Melissa Scott, winner of the John W. Campbell Award, twice winner of the Lambda Award for best novel, and author of the cyberpunk classic, Trouble and Her Friends, returns with a hip novel of the media-dominated future, when the internet is filled with Jazz: intentional misinformation and bewildering disinformation that are both an artform and a business.
Tin Lizzy, a respected Jazz artist with a checkered past, is a theatrical Web site designer who does backgrounds for Jazz productions. When a nifty new script shows up on the web, Lizzy is surprised to learn it came from a teenage boy named Keyz. It turns out Keyz used his parents’ access codes to borrow a Hollywood studio’s editing program- the true, hidden source of the studio’s success. Now the studio head wants to lock him in jail and throw away the key.
So Lizzy rescues him and takes him on the road, across the altered landscape of twenty-first century USA, trying to stay one step ahead of the police . . . . and the vengeance of a megalomaniac CEO.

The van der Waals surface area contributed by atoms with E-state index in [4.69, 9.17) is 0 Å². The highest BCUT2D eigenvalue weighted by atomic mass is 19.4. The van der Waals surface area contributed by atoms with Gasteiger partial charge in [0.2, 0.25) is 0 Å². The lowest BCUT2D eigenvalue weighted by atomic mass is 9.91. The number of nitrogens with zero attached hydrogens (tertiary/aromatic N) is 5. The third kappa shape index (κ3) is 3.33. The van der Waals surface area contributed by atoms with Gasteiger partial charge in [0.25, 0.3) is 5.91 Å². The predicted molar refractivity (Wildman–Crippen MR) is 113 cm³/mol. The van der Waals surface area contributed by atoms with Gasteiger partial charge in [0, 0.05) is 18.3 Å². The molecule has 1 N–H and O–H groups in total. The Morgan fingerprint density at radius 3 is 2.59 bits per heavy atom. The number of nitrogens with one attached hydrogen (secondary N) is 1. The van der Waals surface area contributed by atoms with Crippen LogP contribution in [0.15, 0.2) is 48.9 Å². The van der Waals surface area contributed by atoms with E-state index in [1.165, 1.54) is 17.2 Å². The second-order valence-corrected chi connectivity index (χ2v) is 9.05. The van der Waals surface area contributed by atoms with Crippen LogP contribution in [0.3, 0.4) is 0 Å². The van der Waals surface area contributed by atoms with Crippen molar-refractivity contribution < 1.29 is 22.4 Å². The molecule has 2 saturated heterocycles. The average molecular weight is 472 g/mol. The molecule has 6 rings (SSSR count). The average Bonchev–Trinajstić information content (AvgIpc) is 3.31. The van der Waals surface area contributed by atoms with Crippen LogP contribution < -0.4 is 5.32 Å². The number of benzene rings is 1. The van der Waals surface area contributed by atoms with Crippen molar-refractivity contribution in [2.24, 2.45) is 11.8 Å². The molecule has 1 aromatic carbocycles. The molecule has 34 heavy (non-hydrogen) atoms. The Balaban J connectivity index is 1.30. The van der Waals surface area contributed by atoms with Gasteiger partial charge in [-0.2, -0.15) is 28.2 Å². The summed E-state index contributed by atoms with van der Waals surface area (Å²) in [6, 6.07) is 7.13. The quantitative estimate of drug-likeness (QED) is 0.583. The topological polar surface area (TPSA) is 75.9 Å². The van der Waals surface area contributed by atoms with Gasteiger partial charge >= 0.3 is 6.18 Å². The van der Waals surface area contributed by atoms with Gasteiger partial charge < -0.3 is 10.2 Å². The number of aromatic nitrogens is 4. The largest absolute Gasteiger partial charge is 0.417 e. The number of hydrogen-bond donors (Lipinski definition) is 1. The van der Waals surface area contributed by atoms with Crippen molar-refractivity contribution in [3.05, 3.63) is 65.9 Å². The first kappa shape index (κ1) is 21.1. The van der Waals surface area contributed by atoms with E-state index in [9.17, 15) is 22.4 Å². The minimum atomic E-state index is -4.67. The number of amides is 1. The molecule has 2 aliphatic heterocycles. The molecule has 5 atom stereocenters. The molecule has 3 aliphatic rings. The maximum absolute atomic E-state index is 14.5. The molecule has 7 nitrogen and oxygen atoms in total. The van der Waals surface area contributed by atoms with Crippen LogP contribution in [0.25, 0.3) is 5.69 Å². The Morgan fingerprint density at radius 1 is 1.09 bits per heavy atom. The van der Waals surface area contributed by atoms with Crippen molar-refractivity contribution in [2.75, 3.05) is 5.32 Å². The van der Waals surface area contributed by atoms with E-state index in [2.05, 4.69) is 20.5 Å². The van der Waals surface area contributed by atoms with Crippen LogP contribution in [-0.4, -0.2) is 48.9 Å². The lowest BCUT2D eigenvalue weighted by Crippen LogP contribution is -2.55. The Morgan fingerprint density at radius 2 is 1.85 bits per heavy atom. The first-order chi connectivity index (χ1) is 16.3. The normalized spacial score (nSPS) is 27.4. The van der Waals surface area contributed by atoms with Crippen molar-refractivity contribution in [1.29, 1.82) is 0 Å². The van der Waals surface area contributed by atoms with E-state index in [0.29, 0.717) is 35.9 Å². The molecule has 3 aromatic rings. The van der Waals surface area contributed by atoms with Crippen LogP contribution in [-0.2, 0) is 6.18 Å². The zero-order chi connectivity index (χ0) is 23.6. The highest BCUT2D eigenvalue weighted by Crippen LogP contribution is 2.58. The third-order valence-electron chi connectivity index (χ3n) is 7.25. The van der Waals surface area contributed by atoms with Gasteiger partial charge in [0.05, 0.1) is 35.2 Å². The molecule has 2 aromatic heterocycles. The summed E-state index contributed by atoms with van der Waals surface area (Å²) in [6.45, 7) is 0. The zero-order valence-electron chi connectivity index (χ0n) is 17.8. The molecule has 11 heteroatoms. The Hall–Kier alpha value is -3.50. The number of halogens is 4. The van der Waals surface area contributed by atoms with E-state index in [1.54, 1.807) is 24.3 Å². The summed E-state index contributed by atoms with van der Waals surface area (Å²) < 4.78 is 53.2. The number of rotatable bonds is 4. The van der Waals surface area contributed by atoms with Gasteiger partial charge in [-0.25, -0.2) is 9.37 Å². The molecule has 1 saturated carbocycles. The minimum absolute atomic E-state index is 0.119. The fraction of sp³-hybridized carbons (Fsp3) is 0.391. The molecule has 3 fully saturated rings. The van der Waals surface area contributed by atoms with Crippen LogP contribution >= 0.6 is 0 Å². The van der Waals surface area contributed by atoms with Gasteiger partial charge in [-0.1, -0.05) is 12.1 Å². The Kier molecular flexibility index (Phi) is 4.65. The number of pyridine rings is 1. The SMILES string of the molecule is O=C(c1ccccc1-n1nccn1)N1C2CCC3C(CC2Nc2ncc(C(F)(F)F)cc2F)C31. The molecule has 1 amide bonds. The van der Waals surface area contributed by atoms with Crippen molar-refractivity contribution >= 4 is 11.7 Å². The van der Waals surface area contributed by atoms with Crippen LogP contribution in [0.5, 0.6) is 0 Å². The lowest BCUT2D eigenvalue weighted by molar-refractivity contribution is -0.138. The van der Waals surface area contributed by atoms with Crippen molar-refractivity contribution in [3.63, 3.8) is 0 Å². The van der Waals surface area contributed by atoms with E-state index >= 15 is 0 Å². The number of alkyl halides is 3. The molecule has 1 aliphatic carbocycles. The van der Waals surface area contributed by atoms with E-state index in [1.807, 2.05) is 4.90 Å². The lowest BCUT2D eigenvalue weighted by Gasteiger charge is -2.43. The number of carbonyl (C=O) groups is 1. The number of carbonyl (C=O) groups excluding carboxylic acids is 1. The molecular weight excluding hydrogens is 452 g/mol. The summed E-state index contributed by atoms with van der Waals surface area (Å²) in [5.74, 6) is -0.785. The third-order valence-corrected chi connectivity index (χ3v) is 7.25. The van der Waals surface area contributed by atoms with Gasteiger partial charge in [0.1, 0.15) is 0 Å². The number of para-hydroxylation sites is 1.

The Jazz is a road chase novel of the future, filled with shady characters, close calls, and colorful neat ideas.
Misinformation, PR, disinformation, rumors, spinning, lies—in the near future, the art of untruth has evolved into the jazz: virtual-reality Internet theatre, an entertainment for the cognoscenti and a source of pain and scandal for those who believe what they see, read, or experience. Tin Lizzy has escaped her troubled criminal adolescence to become one of the premiere design programmers of the jazz. But when she agrees to design the back-tech for a teenage boy’s brilliant jazz scenario, she discovers too late that Keyz created his jazz with a sophisticated program stolen from a Hollywood studio. Now Lizzy is a criminal again, a desperate fugitive on the run with Keyz through the dangerous underground of the 21st century, fleeing cops, bounty hunters, studio detectives, and a powerful, ruthless CEO who has a secret to preserve, and boundless resources and vindictiveness.
Quietly, outside the hot, critical spotlight turned upon the original cyberpunks and second-generation cyberwunderkind Neil Stephenson, Melissa Scott has become one of the strongest, most productive, and least street-glamour-blinded cyberpunks writing at the turn of the millennium. This is not entirely a surprise; in 1986, she won the John W. Campbell Award for Best New Writer. She is also a two-time winner of the Lambda Literary Award for best science fiction novel. If you haven’t read Melissa Scott, The Jazz is a fine place to start. —Cynthia Ward